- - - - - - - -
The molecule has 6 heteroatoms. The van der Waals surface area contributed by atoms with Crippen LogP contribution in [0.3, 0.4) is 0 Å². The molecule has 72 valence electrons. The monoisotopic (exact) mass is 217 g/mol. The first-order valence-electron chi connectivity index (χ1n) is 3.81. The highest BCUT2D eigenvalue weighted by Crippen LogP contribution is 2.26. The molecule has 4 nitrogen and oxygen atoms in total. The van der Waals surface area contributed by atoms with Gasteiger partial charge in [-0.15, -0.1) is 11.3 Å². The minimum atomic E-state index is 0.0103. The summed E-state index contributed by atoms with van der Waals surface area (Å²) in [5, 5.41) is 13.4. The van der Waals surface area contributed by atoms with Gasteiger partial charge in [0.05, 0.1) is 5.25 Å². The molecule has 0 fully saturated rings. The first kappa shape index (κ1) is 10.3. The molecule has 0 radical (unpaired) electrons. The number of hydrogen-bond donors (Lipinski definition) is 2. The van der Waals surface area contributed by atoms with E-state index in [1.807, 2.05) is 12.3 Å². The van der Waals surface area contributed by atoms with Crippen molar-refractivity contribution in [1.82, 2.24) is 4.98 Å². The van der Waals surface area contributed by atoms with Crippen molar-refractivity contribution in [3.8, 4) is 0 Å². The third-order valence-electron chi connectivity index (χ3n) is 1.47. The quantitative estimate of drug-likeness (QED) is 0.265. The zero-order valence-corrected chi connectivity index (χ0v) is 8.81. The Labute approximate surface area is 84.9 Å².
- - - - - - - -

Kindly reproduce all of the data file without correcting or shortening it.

The molecule has 6 heteroatoms. The van der Waals surface area contributed by atoms with Crippen LogP contribution in [0.3, 0.4) is 0 Å². The molecule has 72 valence electrons. The monoisotopic (exact) mass is 217 g/mol. The first-order valence-electron chi connectivity index (χ1n) is 3.81. The highest BCUT2D eigenvalue weighted by Crippen LogP contribution is 2.26. The molecule has 4 nitrogen and oxygen atoms in total. The van der Waals surface area contributed by atoms with Gasteiger partial charge in [-0.15, -0.1) is 11.3 Å². The minimum atomic E-state index is 0.0103. The summed E-state index contributed by atoms with van der Waals surface area (Å²) in [5, 5.41) is 13.4. The van der Waals surface area contributed by atoms with Gasteiger partial charge in [0.05, 0.1) is 5.25 Å². The molecule has 0 fully saturated rings. The first kappa shape index (κ1) is 10.3. The molecule has 0 radical (unpaired) electrons. The number of hydrogen-bond donors (Lipinski definition) is 2. The van der Waals surface area contributed by atoms with E-state index in [1.807, 2.05) is 12.3 Å². The van der Waals surface area contributed by atoms with Crippen molar-refractivity contribution in [1.82, 2.24) is 4.98 Å². The van der Waals surface area contributed by atoms with Crippen molar-refractivity contribution in [3.8, 4) is 0 Å². The third-order valence-electron chi connectivity index (χ3n) is 1.47. The quantitative estimate of drug-likeness (QED) is 0.265. The zero-order valence-corrected chi connectivity index (χ0v) is 8.81. The Labute approximate surface area is 84.9 Å².